Sudetenland is a term for the German settlement area of the Bohemian Lands - Bohemia, Moravia, Austrian Silesia. So those of you who think Murray is a bit of a Bohemian - now you know why! It was also part of Czechoslovakia off and on.


The Advertiser went on:

“In Czecho-Slovakia two days before VE Day Private Cook and two friends took advantage of the confusion behind the German lines to leave the column by jumping on a lorry carrying German troops, whose only thought seemed to be to get away from the advancing Russians.


At Bodenbach the lorry halted, following a nightmare journey for the Germans, with all the scenes of the French retreat in 1940 multiplied into almost an inferno of the crumbling Reich.


Another lift on a lorry loaded by the Germans with their looted food, took the prisoners to Kninitz, where they took up their ‘residence’ in the late burgomaster’s house to await the arrival of the Russians.


This house was occupied by an old German woman, her daughter and three grandchildren, who welcomed the British prisoners as mascots for the house in the eyes of the coming Russians.


The prisoners’ first ‘feed’ consisted of half a pig between four of them, surrounded by half a dozen eggs each, and, following the privations of the long march, it nearly killed them.


When the Russians arrived they embraced the British prisoners who, following a rather hectic week with their eastern Allies, were transferred to the American lines.”


Murray says, “Sometime later in April I managed to escape from the column and found myself in a village called Kninitz. From there I eventually got to Karlsbad where the Americans had an airstrip. They flew me to Rheims. From there the Royal Air Force flew me to England. I was in Maybole 24 hours later.”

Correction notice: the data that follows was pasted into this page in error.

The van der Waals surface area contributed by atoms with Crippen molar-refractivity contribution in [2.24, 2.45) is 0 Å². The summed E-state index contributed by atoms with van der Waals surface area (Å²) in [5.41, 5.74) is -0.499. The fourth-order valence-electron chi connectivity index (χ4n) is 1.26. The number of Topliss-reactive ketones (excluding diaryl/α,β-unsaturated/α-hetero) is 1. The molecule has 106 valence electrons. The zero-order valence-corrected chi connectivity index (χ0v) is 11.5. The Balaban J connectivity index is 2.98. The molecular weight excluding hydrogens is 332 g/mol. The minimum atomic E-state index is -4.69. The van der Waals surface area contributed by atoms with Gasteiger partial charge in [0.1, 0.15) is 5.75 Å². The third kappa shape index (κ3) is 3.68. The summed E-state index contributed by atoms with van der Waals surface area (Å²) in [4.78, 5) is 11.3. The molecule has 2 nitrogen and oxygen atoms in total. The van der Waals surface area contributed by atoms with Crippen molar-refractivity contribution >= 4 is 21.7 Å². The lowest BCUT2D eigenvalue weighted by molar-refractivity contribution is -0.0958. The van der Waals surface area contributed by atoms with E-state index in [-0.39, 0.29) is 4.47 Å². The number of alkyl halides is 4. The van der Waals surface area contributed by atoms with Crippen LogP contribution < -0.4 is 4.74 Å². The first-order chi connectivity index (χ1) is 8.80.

In fact, from early 1945 until the end of the war, as the Russian armies threatened the German homeland, the eastern-most POW camps were evacuated and their occupants were force marched hundreds of miles westward, on foot and frequently in appalling winter conditions with little or nothing in the way of food, clothing, medical care, or shelter. Often they would march 20 – 25 kilometres a day and it could be as much as 30 kms. Many hundreds of prisoners of war died on what became known as "The Long March". It was also known as “The Death March.”


One POW remembered, “I found it impossible to take my shoes off my crippled feet and don't actually remember removing them except just once in three months. Nor did I change my clothes so I must have stunk to high heaven like everyone else. Lice became an irritating nuisance and impossible to locate due to this restriction, but occasionally I found some of these 3mm long white bloodsuckers, which I crunched between my fingernails.”


Back to the Advertiser:


“Private Cook stated that apart from the hardships of the terrible march their unforgettable complaint is the manner in which they were treated by the Italians when the latter thought they were on top, with the Germans to support them.”


About returning home Murray says, “I had some difficulty in adjusting to the changed circumstances.”


However, according to another article on the same page of the Advertiser, it seems as if he was no sooner home than he was attending a civic welcome which was accorded to a number of local lads to mark their return home from prisoner of war camps.


It read:

“Provost Hicks extended a hearty welcome to Messrs T Cuthill, J M Cook, A Graham, R Irvine, J McClure, J Whitefield and R Robertson. Ex-Provost McCulloch presented them with a box of cigarettes and a sum of money.


A dance was afterwards held in the Town Hall. Catering was capably carried through by Mrs Strachan, Coffee House.”